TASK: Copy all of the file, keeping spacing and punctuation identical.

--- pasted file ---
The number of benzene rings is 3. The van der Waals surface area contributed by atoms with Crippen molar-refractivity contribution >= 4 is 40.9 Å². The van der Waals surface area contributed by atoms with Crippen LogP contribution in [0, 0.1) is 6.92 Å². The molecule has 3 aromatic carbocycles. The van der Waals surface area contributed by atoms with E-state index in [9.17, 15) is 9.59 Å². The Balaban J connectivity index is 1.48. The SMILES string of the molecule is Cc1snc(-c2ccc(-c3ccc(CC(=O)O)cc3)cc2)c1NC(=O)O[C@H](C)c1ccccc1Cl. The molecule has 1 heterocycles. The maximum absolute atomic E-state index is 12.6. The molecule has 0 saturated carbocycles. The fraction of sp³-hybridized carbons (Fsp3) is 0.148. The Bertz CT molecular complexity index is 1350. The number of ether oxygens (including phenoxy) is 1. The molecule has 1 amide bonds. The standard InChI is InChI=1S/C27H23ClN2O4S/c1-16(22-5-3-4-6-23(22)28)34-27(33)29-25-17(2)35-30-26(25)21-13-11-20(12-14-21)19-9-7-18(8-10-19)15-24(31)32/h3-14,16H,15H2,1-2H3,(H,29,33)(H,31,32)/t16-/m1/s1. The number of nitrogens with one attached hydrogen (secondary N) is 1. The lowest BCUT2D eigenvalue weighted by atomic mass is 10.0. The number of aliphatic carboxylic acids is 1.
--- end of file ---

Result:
The number of benzene rings is 3. The van der Waals surface area contributed by atoms with Crippen molar-refractivity contribution >= 4 is 40.9 Å². The van der Waals surface area contributed by atoms with Crippen LogP contribution in [0, 0.1) is 6.92 Å². The molecule has 3 aromatic carbocycles. The van der Waals surface area contributed by atoms with E-state index in [9.17, 15) is 9.59 Å². The Balaban J connectivity index is 1.48. The SMILES string of the molecule is Cc1snc(-c2ccc(-c3ccc(CC(=O)O)cc3)cc2)c1NC(=O)O[C@H](C)c1ccccc1Cl. The molecule has 1 heterocycles. The maximum absolute atomic E-state index is 12.6. The molecule has 0 saturated carbocycles. The fraction of sp³-hybridized carbons (Fsp3) is 0.148. The Bertz CT molecular complexity index is 1350. The number of ether oxygens (including phenoxy) is 1. The molecule has 1 amide bonds. The standard InChI is InChI=1S/C27H23ClN2O4S/c1-16(22-5-3-4-6-23(22)28)34-27(33)29-25-17(2)35-30-26(25)21-13-11-20(12-14-21)19-9-7-18(8-10-19)15-24(31)32/h3-14,16H,15H2,1-2H3,(H,29,33)(H,31,32)/t16-/m1/s1. The number of nitrogens with one attached hydrogen (secondary N) is 1. The lowest BCUT2D eigenvalue weighted by atomic mass is 10.0. The number of aliphatic carboxylic acids is 1.